Redundancy in ERCES

2024-01-26T17:05:54-05:00January 24, 2024|Categories: Public Safety DAS|0 Comments

This month, Pierson Wireless will address a number of topics related to the best practices in the design and implementation of Emergency Responder Communication Enhancement Systems (ERCES) – also known as Public Safety DAS (Distributed Antenna System).

The single most important reason Public Safety DAS exist and are necessary is to ensure critical in-building communications between members of first responder teams that can mean the difference between life and death as they coordinate and execute emergency response tactics.

First responders coordinate efforts via radio signals broadcast within government-mandated frequency ranges, normally in the VHF, UHF, 700, and 800 MHz bands. A Public Safety DAS leverages a donor antenna to receive RF transmissions from public safety network towers. In turn, those signals are collected, amplified, and rebroadcast within the structure via a distributed network of antennas.

The preponderance of steel, concrete, and low-emissivity (Low-E) glass in modern construction creates many challenges for a reliable signal in large venues or multiple-level buildings. The density of materials, coupled with the square footage within the structure, makes it difficult for first responder radio signals to penetrate and populate the entirety of the space. As a result, municipalities are updating codes to make the presence of a Public Safety DAS mandatory and a requirement of occupancy.

Today’s look at best practices utilized by the Pierson Wireless Public Safety team takes a look at redundancy in a public safety communications system solution.


Redundancy ensures the reliability, availability, and continuity of critical operations. Implementing redundant systems can minimize downtime and mitigate the risks of hardware failures or disruptions. However, it adds an extra cost to the initial system for equipment that may not be required or utilized.

The current Federal Communications Commission (FCC), National Fire Protection Association (NFPA), and International Fire Code (IFC) codes do not require redundancy in Emergency Responder Communication Enhancement Systems – also known as Public Safety DAS – except for the power source. The solutions below reference possible ways to achieve system-level redundancy should it be desired.

Redundancy in an ERCES can be done in multiple ways. The majority of the methods of redundancy utilize only certain parts to be duplicated in an ERCES. These methods are to solve the issues of signal booster failure, donor antenna failure, and donor site failure.

The most effective solutions utilize a component called a radio frequency (RF) switch. An RF switch is a device that accepts two inputs and allows for one to be selected for circuit completion. An RF switch can be manual and require a physical turning of the switch to swap between the two signal paths, or it can be automatic and switch between the input signals when it detects a malfunction. An automatic switch is the best way to ensure maximum system performance without needing a physical change of the switch position and RF signal source.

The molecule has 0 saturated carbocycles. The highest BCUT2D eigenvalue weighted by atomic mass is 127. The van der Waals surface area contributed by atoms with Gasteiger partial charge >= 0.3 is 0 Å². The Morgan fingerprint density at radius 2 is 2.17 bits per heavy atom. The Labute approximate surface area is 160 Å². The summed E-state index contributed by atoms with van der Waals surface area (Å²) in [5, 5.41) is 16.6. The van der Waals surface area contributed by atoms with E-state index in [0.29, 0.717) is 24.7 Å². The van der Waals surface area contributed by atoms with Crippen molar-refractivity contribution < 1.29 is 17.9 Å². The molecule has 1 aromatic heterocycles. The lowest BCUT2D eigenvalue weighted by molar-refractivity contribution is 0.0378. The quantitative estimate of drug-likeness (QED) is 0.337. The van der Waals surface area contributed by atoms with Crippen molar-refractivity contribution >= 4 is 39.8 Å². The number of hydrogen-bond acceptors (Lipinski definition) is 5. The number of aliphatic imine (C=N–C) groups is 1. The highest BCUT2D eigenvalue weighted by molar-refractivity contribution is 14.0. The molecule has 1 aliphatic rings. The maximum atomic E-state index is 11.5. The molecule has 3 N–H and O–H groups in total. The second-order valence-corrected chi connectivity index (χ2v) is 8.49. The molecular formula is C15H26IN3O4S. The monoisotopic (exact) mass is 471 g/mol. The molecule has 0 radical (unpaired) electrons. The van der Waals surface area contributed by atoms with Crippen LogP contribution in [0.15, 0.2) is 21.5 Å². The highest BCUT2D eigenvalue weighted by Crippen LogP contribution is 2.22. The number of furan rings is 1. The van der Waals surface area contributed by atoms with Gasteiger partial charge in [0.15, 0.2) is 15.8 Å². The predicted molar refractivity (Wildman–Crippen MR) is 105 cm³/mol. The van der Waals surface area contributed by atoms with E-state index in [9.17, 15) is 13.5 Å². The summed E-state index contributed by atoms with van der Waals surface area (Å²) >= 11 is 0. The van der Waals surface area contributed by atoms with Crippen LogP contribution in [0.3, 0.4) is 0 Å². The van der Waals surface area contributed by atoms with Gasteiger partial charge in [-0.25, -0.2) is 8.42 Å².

Automatic RF Switch

Automatic RF Switch

Manual RF Switch

Manual RF Switch

Automatic RF Switch   Manual RF Switch
Full System Redundancy

Full system redundancy is the installation of two complete ERCES in a facility. This method doubles the cost of the ERCES, becomes difficult to implement, is very rarely used, and is not recommended. This also requires that only one of the systems is operating at any given time to prevent issues with noise, oscillation, and interference and requires an automated control to determine when to switch to the secondary system from the primary.

Donor Antenna-only Redundancy

Donor antenna-only redundancy is the installation of two donor antennas and an RF switch. The switch is placed between the donor antennas and the signal booster (also known as a bi-directional antenna, or BDA). This method adds the additional cost of the secondary donor antenna, donor coaxial cable, and RF switch. This solution is the least difficult to implement and provides donor site redundancy but offers no resolution in the case of booster failure.

Signal Booster-only Redundancy

Signal booster-only redundancy is the installation of two signal boosters using a signal donor antenna and two RF switches. The signal boosters are connected to the passive systems, donor, and server via an RF switch. This method has the additional cost of two RF switches and a secondary signal booster with battery backup. This solution provides for booster failure but does not give donor antenna or donor site redundancy.

Signal Booster and Donor Antenna Redundancy

Signal booster and donor antenna redundancy is the installation of two signal boosters, each individually fed by its donor antenna and an RF switch to connect to the passive serving system. This method has the additional cost of an RF switch, a secondary signal booster with battery backup, a donor coaxial cable, and a secondary donor antenna. This solution provides adequate redundancy for the ERCES for booster, donor antenna, and donor site failure.

Again, this system redundancy level is neither common nor part of the current national codes, but the methods offered here come at different price points. It is recommended that the Authority Having Jurisdiction (AHJ) is contacted to determine what options are best suited to fulfill the requirements.

Pierson Wireless is an industry leader in ERCES and Public Safety DAS solution design, implementation, and system monitoring. To learn more about our expertise in the space or to schedule a consultation, visit our Public Safety resource page.

Share This Pierson Wireless Blog Post on Any Social Media Platform!

Leave A Comment

Go to Top